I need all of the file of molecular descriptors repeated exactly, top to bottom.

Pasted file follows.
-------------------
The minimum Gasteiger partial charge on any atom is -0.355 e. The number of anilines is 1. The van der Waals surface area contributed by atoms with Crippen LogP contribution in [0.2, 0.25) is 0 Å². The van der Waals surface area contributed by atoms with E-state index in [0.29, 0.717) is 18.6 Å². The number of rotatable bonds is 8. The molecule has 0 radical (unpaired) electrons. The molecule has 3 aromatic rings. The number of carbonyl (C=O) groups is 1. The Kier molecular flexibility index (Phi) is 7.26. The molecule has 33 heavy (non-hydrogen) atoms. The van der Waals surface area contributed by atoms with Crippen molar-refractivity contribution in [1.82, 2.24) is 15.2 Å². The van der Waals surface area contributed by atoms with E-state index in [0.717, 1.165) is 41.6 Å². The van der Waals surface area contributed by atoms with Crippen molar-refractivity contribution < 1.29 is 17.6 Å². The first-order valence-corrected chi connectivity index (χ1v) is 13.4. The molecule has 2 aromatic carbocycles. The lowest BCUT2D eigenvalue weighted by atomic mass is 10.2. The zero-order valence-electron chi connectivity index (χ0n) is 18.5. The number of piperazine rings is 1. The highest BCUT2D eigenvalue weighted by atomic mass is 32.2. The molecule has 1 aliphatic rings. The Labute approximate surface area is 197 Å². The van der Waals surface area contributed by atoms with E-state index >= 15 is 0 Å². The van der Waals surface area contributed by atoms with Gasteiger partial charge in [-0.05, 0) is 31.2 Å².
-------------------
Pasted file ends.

The minimum Gasteiger partial charge on any atom is -0.355 e. The number of anilines is 1. The van der Waals surface area contributed by atoms with Crippen LogP contribution in [0.2, 0.25) is 0 Å². The van der Waals surface area contributed by atoms with E-state index in [0.29, 0.717) is 18.6 Å². The number of rotatable bonds is 8. The molecule has 0 radical (unpaired) electrons. The molecule has 3 aromatic rings. The number of carbonyl (C=O) groups is 1. The Kier molecular flexibility index (Phi) is 7.26. The molecule has 33 heavy (non-hydrogen) atoms. The van der Waals surface area contributed by atoms with Crippen molar-refractivity contribution in [1.82, 2.24) is 15.2 Å². The van der Waals surface area contributed by atoms with E-state index in [0.717, 1.165) is 41.6 Å². The van der Waals surface area contributed by atoms with Crippen molar-refractivity contribution < 1.29 is 17.6 Å². The first-order valence-corrected chi connectivity index (χ1v) is 13.4. The molecule has 2 aromatic carbocycles. The lowest BCUT2D eigenvalue weighted by atomic mass is 10.2. The zero-order valence-electron chi connectivity index (χ0n) is 18.5. The number of piperazine rings is 1. The highest BCUT2D eigenvalue weighted by atomic mass is 32.2. The molecule has 1 aliphatic rings. The Labute approximate surface area is 197 Å². The van der Waals surface area contributed by atoms with E-state index >= 15 is 0 Å². The van der Waals surface area contributed by atoms with Gasteiger partial charge in [-0.05, 0) is 31.2 Å².